It's nothing new these days for musicians to turn their concept album into musicals (we're looking at you Here Lies Love, Hadestown). But when it was announced that indie folk artist Sufjan Stevens was teaming up with playwright Jackie Sibblies Drury and choreographer Justin Peck to turn Stevens' album Illinois into a theatrical work, I was curious. All of these artists work in a decidedly non-commercial mode—filled to the brim with big ideas and inventive forms. Drury's play Fairview is one of my favorite theatrical experiences of the past decade. So how are they going to turn an album where each song is a story unto itself (“John Wayne Gacy, Jr.” is about a clown-turned-serial killer and "The Man of Metropolis Steals Our Hearts" is a tribute to Superman and Chicago steel workers) into a coherent narrative? I don't know but I'm looking forward to how they will do it. Illinoise is currently running at Chicago Shakespeare Theater so if you're curious, read the Chicago reviews before the show comes to New York. Performances begin March 2 at Park Avenue Armory and run through March 23. —Diep Tran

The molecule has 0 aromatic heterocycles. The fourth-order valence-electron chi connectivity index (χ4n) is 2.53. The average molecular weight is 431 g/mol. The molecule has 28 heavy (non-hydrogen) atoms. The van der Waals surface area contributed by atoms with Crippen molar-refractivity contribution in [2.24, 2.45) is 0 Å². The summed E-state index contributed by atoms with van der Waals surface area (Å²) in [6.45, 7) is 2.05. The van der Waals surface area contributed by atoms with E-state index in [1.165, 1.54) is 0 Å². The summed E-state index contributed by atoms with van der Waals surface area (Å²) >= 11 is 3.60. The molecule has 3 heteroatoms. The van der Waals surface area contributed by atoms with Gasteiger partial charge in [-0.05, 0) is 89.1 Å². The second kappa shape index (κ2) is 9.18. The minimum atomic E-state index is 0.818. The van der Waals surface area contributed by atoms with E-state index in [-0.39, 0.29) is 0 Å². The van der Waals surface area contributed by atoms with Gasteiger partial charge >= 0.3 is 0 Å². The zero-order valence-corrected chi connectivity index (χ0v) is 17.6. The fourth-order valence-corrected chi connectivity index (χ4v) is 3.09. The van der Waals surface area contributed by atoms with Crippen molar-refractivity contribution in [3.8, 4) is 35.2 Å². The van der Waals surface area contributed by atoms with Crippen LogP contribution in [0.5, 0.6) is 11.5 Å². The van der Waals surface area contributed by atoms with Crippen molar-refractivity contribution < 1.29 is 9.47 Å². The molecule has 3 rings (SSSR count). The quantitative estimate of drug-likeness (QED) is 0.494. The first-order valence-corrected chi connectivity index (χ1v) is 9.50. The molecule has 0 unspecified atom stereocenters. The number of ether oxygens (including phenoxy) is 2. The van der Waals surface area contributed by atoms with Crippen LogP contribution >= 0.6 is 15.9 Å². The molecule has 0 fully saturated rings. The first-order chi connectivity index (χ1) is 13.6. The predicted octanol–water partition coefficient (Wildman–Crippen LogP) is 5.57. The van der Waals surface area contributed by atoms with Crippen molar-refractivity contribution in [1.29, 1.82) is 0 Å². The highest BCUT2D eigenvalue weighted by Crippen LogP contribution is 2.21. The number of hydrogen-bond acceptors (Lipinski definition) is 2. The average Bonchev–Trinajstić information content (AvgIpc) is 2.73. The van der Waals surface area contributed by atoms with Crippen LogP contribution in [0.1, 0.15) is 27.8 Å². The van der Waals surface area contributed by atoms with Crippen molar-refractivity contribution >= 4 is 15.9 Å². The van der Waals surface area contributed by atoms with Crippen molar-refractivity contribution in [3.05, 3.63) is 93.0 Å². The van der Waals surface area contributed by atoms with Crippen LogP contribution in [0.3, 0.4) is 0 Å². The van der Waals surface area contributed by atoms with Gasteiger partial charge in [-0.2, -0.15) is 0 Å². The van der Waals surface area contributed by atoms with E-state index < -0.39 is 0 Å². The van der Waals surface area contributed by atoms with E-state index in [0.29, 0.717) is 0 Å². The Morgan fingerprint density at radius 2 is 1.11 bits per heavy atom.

If you're a fan of the TV show Succession, this spring in New York is for you. Not only is actor Jeremy Strong moving away from Kendall Roy by playing a whistleblower in An Enemy of the People on Broadway, but Succession co-executive producer/writer Lucy Prebble's play The Effect is running Off-Broadway. In the show, two participants of a clinical drug trial fall in love, but they're not sure if their feelings are genuine or a side-effect of the antidepressants they're on. The play had an acclaimed run at the National Theatre in London. Having been a fan of the rapid-fire dialogue in Succession, I'm curious to see what Prebble's stage voice is like. Plus, with Jamie Lloyd (of the Broadway-bound minimalist Sunset Boulevard) as the director, The Effect will at the very least be visually inventive. Performances begin March 3 at The Shed and run through March 31.—Diep Tran
A new play by Pulitzer Prize and Tony Award winner Suzan-Lori Parks is always a cause for celebration. Granted, this play is kind of about the relationship between President Thomas Jefferson and the enslaved Sally Hemmings, so I'm not entirely sure how much of a good time this will be. At the very least, I know it'll be something memorable and unexpected. For one, Parks is not writing a historical work—instead it's about an interracial couple who are putting on a play and they're playing the main characters. What happens when life and art collide? Well, I expect the show to be a perceptive look at America then and now. Performances begin March 28 at the Public Theater and run through August 28. —Diep Tran